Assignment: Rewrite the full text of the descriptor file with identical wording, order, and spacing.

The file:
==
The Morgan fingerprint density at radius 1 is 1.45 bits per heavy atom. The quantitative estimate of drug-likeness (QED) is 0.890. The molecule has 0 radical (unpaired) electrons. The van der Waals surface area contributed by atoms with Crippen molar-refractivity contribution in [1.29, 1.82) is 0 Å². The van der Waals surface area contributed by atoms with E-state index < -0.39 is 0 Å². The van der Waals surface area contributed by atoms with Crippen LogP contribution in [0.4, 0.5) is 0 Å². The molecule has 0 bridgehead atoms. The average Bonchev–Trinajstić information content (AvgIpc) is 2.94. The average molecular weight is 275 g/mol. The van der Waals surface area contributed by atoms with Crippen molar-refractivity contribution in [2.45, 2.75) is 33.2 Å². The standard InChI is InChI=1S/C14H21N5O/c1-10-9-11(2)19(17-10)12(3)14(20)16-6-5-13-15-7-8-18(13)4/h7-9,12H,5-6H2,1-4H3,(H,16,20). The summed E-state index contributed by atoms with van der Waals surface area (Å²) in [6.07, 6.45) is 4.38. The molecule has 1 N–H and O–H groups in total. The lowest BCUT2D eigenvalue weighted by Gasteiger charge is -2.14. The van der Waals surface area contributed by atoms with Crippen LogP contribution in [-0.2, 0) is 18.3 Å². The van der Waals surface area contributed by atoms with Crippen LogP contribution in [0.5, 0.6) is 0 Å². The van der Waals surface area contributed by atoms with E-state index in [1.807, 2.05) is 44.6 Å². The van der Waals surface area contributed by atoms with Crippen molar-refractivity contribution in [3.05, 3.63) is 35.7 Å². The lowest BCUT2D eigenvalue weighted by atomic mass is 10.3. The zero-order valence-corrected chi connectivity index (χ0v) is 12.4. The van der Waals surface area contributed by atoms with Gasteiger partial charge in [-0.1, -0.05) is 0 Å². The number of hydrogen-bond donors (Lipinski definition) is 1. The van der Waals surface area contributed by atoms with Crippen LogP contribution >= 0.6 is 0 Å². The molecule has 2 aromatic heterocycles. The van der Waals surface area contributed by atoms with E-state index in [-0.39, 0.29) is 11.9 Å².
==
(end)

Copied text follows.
The Morgan fingerprint density at radius 1 is 1.45 bits per heavy atom. The quantitative estimate of drug-likeness (QED) is 0.890. The molecule has 0 radical (unpaired) electrons. The van der Waals surface area contributed by atoms with Crippen molar-refractivity contribution in [1.29, 1.82) is 0 Å². The van der Waals surface area contributed by atoms with E-state index < -0.39 is 0 Å². The van der Waals surface area contributed by atoms with Crippen LogP contribution in [0.4, 0.5) is 0 Å². The molecule has 0 bridgehead atoms. The average Bonchev–Trinajstić information content (AvgIpc) is 2.94. The average molecular weight is 275 g/mol. The van der Waals surface area contributed by atoms with Crippen molar-refractivity contribution in [2.45, 2.75) is 33.2 Å². The standard InChI is InChI=1S/C14H21N5O/c1-10-9-11(2)19(17-10)12(3)14(20)16-6-5-13-15-7-8-18(13)4/h7-9,12H,5-6H2,1-4H3,(H,16,20). The summed E-state index contributed by atoms with van der Waals surface area (Å²) in [6.07, 6.45) is 4.38. The molecule has 1 N–H and O–H groups in total. The lowest BCUT2D eigenvalue weighted by Gasteiger charge is -2.14. The van der Waals surface area contributed by atoms with Crippen LogP contribution in [-0.2, 0) is 18.3 Å². The van der Waals surface area contributed by atoms with Crippen LogP contribution in [0.5, 0.6) is 0 Å². The van der Waals surface area contributed by atoms with E-state index in [1.807, 2.05) is 44.6 Å². The van der Waals surface area contributed by atoms with Crippen molar-refractivity contribution in [3.05, 3.63) is 35.7 Å². The lowest BCUT2D eigenvalue weighted by atomic mass is 10.3. The zero-order valence-corrected chi connectivity index (χ0v) is 12.4. The van der Waals surface area contributed by atoms with Gasteiger partial charge in [-0.1, -0.05) is 0 Å². The number of hydrogen-bond donors (Lipinski definition) is 1. The van der Waals surface area contributed by atoms with Crippen LogP contribution >= 0.6 is 0 Å². The molecule has 2 aromatic heterocycles. The van der Waals surface area contributed by atoms with E-state index in [-0.39, 0.29) is 11.9 Å².